Unfortunately, TPC does not break down the exact income levels that Biden is targeting, but their tables show households with income of $ 500,000 or less.

Including corporate tax increases, most households would pay more in 2022. Roughly three-quarters of middle-income households would face a tax increase of about $ 300. But almost all of it would be the result of those higher corporate taxes.

However, if you look only at personal income and payroll taxes, What seems like a fair reading of Biden’s promise, the story is quite different. Among those earning less than $ 200,000, only a few thousand would pay higher taxes in 2022. Almost everyone would be wealthy deceased who would pay Biden’s tax on unrealized capital gains.

About 0.6 percent of those earning between $ 200,000 and $ 500,000 would pay more in taxes, averaging $ 22,000. Some, of course, would be earning between $ 400,000 and $ 500,000.

Other perspectives

Another way of looking at Biden’s plan is to divide households into those with children and those without them. Biden’s tax agenda is heavily skewed toward parents. For example, while all low-income households would get an average tax cut of around $ 620 in 2022, taxes for those families with children would plunge to an average of $ 3,200. This is a feature, not a bug, of the Biden plan. But the difference is surprising.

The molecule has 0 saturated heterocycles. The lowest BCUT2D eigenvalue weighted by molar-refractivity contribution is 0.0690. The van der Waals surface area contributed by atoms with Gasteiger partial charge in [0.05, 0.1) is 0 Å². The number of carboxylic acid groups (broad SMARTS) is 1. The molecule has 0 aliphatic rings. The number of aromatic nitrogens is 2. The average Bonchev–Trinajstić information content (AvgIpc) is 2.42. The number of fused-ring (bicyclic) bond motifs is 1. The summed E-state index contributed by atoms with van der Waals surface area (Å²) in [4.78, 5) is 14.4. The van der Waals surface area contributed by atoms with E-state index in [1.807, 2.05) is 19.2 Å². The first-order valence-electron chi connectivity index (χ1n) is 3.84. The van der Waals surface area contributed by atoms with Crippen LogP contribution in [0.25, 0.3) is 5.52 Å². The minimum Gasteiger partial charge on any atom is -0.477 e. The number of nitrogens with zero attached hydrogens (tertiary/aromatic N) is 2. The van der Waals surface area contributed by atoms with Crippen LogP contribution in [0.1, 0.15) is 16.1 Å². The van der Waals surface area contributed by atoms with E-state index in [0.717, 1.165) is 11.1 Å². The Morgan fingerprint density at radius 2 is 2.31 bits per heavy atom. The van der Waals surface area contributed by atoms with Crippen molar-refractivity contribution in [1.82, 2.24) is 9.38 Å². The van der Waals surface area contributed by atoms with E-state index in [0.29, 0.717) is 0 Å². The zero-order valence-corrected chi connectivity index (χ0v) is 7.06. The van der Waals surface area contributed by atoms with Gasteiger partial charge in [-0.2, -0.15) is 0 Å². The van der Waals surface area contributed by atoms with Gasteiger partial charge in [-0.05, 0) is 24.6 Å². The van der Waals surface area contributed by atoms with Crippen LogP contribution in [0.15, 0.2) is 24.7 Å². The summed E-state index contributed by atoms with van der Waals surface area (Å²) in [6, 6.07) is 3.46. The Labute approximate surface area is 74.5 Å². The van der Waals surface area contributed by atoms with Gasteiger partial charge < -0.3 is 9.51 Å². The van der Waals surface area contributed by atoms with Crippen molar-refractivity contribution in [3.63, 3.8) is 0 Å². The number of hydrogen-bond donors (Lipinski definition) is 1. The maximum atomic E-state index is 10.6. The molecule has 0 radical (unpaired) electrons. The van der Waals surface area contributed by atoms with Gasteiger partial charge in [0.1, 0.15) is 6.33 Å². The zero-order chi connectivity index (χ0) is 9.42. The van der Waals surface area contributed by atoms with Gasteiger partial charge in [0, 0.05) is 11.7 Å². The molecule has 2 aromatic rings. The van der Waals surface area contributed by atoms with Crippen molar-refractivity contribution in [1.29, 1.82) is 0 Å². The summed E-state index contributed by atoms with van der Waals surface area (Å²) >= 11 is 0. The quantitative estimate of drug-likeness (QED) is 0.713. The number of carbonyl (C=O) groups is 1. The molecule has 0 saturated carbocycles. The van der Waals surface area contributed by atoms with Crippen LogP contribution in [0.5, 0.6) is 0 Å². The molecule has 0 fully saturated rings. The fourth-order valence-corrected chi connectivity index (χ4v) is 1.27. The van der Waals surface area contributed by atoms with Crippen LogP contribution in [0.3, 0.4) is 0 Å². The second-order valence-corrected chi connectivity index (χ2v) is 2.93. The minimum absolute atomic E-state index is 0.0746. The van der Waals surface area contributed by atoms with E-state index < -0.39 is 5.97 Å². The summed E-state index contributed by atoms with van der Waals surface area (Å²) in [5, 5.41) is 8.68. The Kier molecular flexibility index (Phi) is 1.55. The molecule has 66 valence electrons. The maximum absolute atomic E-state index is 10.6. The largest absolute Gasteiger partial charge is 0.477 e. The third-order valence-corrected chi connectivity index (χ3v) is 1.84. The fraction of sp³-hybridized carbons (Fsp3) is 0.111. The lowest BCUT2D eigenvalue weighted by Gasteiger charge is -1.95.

Finally, there’s one more way to look at Biden’s fiscal agenda: How would his proposals affect various income groups in 2031?

It’s helpful to think of 2026 as a tipping point. This is because all individual tax changes in the Tax Cuts and Jobs Act of 2017 expire at the end of 2025.

Therefore, tax rates would increase for many households and many business owners would lose the benefit of the special 20 percent TCJA deduction for transfers as partnerships. At the same time, the State and Local Tax Deduction (SALT) and Diverse Individual Income Tax Deductions would be fully reinstated. High-income households could use those deductions to reduce their taxable income and protect some or all of their capital gains from the Biden plan to tax them at the maximum rate of 39.6 percent.

In network, tax increases for the highest income earners would be somewhat lower in 2031 than in 2022. For example, if only individual tax provisions are looked at, the top 1 percent would face a tax increase of approximately $ 156,000, or 6.8 percent of after-tax income, in 2031. That compares to an increase tax in 2022 of 9 percent of after-tax income. .

Low- and moderate-income households would see somewhat smaller tax cuts in 2031 than in 2022. For example, taxes for middle-income households would drop only about $ 90 in 2031, compared to $ 640 in 2022. At its highest Some of the more modest 2031 tax cuts are due to Biden’s CTC expansion slated to expire in 2025.

Biden proposes major changes to the US tax code, and, as he’s been saying for a year, they are largely divided between tax cuts for families with children and tax increases for high-income households and corporations. The TPC analysis quantifies how those tax changes affect different households.